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Count like an Egyptian: A hands-on introduction to ancient mathematics

Count like an egyptian

The mathematics of ancient Egypt was fundamentally different from the mathematics of today, which makes solving ancient Egyptian problems quite an adventure.

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Activity: Reach 100

Find the activity on NRICH

Go to http://nrich.maths.org/1130 (link will open in a new window)

More questions

What digits should you place in each square to make the largest sum possible? Is there more than one way to do this? What about the smallest sum?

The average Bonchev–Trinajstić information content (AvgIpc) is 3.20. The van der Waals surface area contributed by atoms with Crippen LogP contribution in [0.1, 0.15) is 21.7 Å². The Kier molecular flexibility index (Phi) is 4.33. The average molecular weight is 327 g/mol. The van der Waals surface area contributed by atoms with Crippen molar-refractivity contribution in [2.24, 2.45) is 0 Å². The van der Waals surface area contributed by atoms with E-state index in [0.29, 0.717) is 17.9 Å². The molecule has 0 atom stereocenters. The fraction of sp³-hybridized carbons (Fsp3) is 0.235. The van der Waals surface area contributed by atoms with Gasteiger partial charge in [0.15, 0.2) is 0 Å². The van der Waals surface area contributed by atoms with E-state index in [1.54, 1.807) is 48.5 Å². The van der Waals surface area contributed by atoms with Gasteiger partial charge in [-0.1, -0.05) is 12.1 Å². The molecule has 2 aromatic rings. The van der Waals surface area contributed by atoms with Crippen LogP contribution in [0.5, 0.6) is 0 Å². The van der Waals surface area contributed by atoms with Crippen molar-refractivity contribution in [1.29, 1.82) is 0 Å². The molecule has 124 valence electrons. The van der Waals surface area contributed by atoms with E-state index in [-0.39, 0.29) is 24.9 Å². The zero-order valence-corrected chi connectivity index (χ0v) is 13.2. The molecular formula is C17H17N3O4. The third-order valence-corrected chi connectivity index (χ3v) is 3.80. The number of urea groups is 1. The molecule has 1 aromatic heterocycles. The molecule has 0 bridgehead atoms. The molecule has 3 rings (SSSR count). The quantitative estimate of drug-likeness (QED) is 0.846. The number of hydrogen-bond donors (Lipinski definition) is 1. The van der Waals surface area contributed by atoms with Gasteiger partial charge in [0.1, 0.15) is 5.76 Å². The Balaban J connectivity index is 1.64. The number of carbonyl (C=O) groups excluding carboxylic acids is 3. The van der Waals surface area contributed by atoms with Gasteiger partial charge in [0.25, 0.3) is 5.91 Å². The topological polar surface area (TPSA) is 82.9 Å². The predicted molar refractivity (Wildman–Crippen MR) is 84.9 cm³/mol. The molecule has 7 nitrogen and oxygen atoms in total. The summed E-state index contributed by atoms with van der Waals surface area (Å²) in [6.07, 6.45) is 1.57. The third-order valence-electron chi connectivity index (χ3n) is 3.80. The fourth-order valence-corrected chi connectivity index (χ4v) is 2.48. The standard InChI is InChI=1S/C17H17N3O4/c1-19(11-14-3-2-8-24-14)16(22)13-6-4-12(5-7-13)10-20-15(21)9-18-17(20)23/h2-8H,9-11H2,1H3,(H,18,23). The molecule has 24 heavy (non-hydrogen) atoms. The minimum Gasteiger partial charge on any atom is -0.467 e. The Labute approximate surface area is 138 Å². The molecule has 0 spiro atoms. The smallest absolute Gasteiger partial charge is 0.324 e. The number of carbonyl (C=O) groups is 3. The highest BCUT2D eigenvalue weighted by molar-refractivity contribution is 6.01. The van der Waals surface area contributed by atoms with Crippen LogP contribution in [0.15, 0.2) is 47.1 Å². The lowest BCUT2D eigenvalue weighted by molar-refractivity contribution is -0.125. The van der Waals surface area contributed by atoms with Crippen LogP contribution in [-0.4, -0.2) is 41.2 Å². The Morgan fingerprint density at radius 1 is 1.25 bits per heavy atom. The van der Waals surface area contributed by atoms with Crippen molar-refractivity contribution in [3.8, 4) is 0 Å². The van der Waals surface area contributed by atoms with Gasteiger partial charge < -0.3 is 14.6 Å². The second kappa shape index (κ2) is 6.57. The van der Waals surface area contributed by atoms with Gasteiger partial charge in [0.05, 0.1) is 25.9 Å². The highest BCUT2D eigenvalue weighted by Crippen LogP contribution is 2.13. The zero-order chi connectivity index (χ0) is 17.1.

Are all totals between the smallest and the largest ones possible? If not, which ones aren’t?

If you place the digits 1 to 9 in a 3 x 3 grid what is the smallest possible sum of the six 3-digit numbers formed by the rows and columns? Can you make the sum 2000? 

Shine a light on the Proficiencies 

This problem requires strategic thinking to decide where to place the digits to make the smallest and largest sums. The explanation of where to place the digits can be done formally or informally, and is an ideal opportunity to use the concept of place value to reason mathematically.

The problem lends itself to an algebraic formulation in the secondary years.

Download Reach 100 (blank worksheet)

reach100.pdf 62.95 kB